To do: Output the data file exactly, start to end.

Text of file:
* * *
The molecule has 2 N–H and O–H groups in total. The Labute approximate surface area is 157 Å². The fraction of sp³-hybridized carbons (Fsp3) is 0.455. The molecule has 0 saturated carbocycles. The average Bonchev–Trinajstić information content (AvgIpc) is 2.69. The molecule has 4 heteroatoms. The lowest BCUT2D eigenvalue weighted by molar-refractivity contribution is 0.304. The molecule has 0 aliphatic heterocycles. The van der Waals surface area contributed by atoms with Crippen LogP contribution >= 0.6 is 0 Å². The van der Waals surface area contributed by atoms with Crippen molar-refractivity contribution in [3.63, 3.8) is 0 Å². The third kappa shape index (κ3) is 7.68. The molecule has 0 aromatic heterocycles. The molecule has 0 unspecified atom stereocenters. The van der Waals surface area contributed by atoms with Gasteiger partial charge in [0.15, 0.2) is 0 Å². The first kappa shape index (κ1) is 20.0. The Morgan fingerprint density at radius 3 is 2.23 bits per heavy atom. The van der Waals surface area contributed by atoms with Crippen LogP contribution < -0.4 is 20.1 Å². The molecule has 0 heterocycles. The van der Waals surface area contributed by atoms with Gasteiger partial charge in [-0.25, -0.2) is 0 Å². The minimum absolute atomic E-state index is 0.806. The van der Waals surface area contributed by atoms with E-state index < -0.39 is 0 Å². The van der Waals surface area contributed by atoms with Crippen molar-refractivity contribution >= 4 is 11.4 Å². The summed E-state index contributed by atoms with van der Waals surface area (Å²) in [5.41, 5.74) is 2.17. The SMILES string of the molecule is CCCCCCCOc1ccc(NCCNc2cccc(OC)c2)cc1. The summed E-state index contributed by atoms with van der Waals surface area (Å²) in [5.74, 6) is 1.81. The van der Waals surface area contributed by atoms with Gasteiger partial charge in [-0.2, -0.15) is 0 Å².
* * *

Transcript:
The molecule has 2 N–H and O–H groups in total. The Labute approximate surface area is 157 Å². The fraction of sp³-hybridized carbons (Fsp3) is 0.455. The molecule has 0 saturated carbocycles. The average Bonchev–Trinajstić information content (AvgIpc) is 2.69. The molecule has 4 heteroatoms. The lowest BCUT2D eigenvalue weighted by molar-refractivity contribution is 0.304. The molecule has 0 aliphatic heterocycles. The van der Waals surface area contributed by atoms with Crippen LogP contribution >= 0.6 is 0 Å². The van der Waals surface area contributed by atoms with Crippen molar-refractivity contribution in [3.63, 3.8) is 0 Å². The third kappa shape index (κ3) is 7.68. The molecule has 0 aromatic heterocycles. The molecule has 0 unspecified atom stereocenters. The van der Waals surface area contributed by atoms with Gasteiger partial charge in [0.15, 0.2) is 0 Å². The first kappa shape index (κ1) is 20.0. The Morgan fingerprint density at radius 3 is 2.23 bits per heavy atom. The van der Waals surface area contributed by atoms with Crippen LogP contribution < -0.4 is 20.1 Å². The molecule has 0 heterocycles. The van der Waals surface area contributed by atoms with Gasteiger partial charge in [-0.25, -0.2) is 0 Å². The minimum absolute atomic E-state index is 0.806. The van der Waals surface area contributed by atoms with E-state index < -0.39 is 0 Å². The van der Waals surface area contributed by atoms with Crippen molar-refractivity contribution >= 4 is 11.4 Å². The summed E-state index contributed by atoms with van der Waals surface area (Å²) in [5.41, 5.74) is 2.17. The SMILES string of the molecule is CCCCCCCOc1ccc(NCCNc2cccc(OC)c2)cc1. The summed E-state index contributed by atoms with van der Waals surface area (Å²) in [5.74, 6) is 1.81. The van der Waals surface area contributed by atoms with Gasteiger partial charge in [-0.2, -0.15) is 0 Å².